Now, if you’re asking yourself why they decided to put it on social media if they didn’t want to talk about it, you’re not alone. It’s the main reason I started writing this article – partly to find answers, partly because therapists say writing things down helps you to understand them. And they’re right.
When you burn yourself on something hot, you feel an excruciating amount of pain and, ideally, you learn never to touch the hot thing again. This is called classical conditioning and it’s what keeps us alive, which is great. Operant conditioning (OC), on the other hand, is the reason why conventionally attractive people sometimes post statuses saying that they’re ugly when they quite clearly aren’t. Not so great. OC is a type of behavioural learning where the consequences of our actions are rewarded or punished. We then take that feedback and decide whether to do the action again in the future or not. If you make a topical joke and people laugh, you’ll do it again to maintain positive feedback. If you make an inappropriate joke at work and get fired you’d hope you won’t do it again, although if the joke was that bad you’re likely to be a repeat offender.
Anyway, unless your friends are callous people, if you post a status saying you’re ugly or you publish the dreaded unhappy face an influx of positive responses should follow. This makes us feel good about ourselves and shows us that we’re loved. You can see it as an extension of times, when we were younger, where we’d cry and our parents or teachers would smother us with attention until we stopped. Babies fake cry specifically for this reason. Babies are manipulative.
So, back to asking ourselves why people post online, rather than just speaking to someone. It’s because they want affirmation of their popularity and they have a need to feel loved as immediately as possible. They need instant gratification. Basically, when you have hundreds of people on your social networks, surely a few will jump in to make you feel better about yourself? Or so you’d hope. You then learn that the action of leaking your insecurities online has the consequence of positive reinforcement in the form of your friends’ reactions. And there you have it, you’ve been operantly conditioned resulting in a strong chance that you’ll continue in your leaky ways.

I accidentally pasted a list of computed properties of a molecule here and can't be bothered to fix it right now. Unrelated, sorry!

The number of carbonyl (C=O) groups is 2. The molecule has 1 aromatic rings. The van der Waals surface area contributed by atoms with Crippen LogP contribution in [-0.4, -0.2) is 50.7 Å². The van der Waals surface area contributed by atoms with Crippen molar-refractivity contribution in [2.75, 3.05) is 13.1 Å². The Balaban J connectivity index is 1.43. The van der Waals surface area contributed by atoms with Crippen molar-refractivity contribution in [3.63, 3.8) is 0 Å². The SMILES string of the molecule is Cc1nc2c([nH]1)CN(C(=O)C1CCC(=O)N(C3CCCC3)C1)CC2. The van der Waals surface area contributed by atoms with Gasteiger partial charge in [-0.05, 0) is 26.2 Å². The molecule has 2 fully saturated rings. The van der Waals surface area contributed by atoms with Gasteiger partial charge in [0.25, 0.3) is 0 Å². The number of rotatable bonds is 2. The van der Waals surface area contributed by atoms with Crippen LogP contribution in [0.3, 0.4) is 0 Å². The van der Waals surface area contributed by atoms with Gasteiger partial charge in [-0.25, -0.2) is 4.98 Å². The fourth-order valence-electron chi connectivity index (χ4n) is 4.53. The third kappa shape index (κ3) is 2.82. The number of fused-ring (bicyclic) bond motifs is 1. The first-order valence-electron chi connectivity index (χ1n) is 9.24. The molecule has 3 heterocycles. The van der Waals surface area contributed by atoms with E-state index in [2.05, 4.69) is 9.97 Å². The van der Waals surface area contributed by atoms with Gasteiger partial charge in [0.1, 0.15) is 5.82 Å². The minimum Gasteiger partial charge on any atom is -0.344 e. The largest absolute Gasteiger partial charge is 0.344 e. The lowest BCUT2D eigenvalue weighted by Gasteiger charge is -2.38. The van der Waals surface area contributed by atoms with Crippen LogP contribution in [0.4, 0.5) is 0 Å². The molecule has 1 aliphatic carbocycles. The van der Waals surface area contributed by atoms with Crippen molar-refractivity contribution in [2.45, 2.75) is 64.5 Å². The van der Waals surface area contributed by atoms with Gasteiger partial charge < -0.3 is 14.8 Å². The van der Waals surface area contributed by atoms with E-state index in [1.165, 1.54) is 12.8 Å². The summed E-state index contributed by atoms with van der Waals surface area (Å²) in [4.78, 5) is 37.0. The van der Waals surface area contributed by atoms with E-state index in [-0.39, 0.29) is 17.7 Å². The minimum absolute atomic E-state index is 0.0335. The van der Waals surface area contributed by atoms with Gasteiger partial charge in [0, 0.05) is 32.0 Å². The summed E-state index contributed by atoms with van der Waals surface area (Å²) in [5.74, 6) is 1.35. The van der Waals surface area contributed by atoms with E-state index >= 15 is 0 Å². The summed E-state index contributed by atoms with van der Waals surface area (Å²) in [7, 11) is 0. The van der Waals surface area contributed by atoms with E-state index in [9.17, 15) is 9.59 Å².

It’s difficult because articles like these don’t actually tend to help the people they’re talking about; all they do is normalise their subject’s behaviours and give them a rationale for what they’re doing. Sort of like a horoscope but with names and statistics thrown in to give the illusion of scientific reasoning. However, the overarching idea as to why people do these things is clearly because they feel like they’re out of control and need reassurance, from the wider world, to let them know that they’re actually OK.
So the next time you recognise someone acting in one of these ways online, you could offer to meet up with them in person, try to make a connection and really make a difference. Or you could just block them – the choice is yours.
Harry Wright is a content manager at SHARE Creative, with a penchant for linking psychological theories to modern advertising techniques. Follow him on Twitter @hazmccaz